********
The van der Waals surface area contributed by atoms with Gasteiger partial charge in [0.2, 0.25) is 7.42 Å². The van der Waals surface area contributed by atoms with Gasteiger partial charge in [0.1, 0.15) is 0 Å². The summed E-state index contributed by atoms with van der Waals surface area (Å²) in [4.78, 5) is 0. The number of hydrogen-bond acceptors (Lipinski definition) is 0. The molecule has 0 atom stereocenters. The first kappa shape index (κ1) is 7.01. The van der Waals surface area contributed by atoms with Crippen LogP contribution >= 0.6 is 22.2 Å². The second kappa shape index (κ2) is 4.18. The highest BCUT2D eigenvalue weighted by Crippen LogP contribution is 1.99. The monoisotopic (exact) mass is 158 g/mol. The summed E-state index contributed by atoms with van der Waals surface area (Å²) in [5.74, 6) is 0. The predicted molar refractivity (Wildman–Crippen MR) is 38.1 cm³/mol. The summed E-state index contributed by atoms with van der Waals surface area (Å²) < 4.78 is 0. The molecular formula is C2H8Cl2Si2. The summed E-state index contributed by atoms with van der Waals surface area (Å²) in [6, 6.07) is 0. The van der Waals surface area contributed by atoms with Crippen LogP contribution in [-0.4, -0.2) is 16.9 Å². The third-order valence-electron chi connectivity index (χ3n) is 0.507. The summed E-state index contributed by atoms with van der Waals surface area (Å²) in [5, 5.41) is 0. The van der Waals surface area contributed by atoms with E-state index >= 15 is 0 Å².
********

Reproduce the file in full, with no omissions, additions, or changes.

The van der Waals surface area contributed by atoms with Gasteiger partial charge in [0.2, 0.25) is 7.42 Å². The van der Waals surface area contributed by atoms with Gasteiger partial charge in [0.1, 0.15) is 0 Å². The summed E-state index contributed by atoms with van der Waals surface area (Å²) in [4.78, 5) is 0. The number of hydrogen-bond acceptors (Lipinski definition) is 0. The molecule has 0 atom stereocenters. The first kappa shape index (κ1) is 7.01. The van der Waals surface area contributed by atoms with Crippen LogP contribution >= 0.6 is 22.2 Å². The second kappa shape index (κ2) is 4.18. The highest BCUT2D eigenvalue weighted by Crippen LogP contribution is 1.99. The monoisotopic (exact) mass is 158 g/mol. The summed E-state index contributed by atoms with van der Waals surface area (Å²) in [5.74, 6) is 0. The predicted molar refractivity (Wildman–Crippen MR) is 38.1 cm³/mol. The summed E-state index contributed by atoms with van der Waals surface area (Å²) < 4.78 is 0. The molecular formula is C2H8Cl2Si2. The summed E-state index contributed by atoms with van der Waals surface area (Å²) in [6, 6.07) is 0. The van der Waals surface area contributed by atoms with Crippen LogP contribution in [-0.4, -0.2) is 16.9 Å². The third-order valence-electron chi connectivity index (χ3n) is 0.507. The summed E-state index contributed by atoms with van der Waals surface area (Å²) in [5, 5.41) is 0. The van der Waals surface area contributed by atoms with E-state index >= 15 is 0 Å².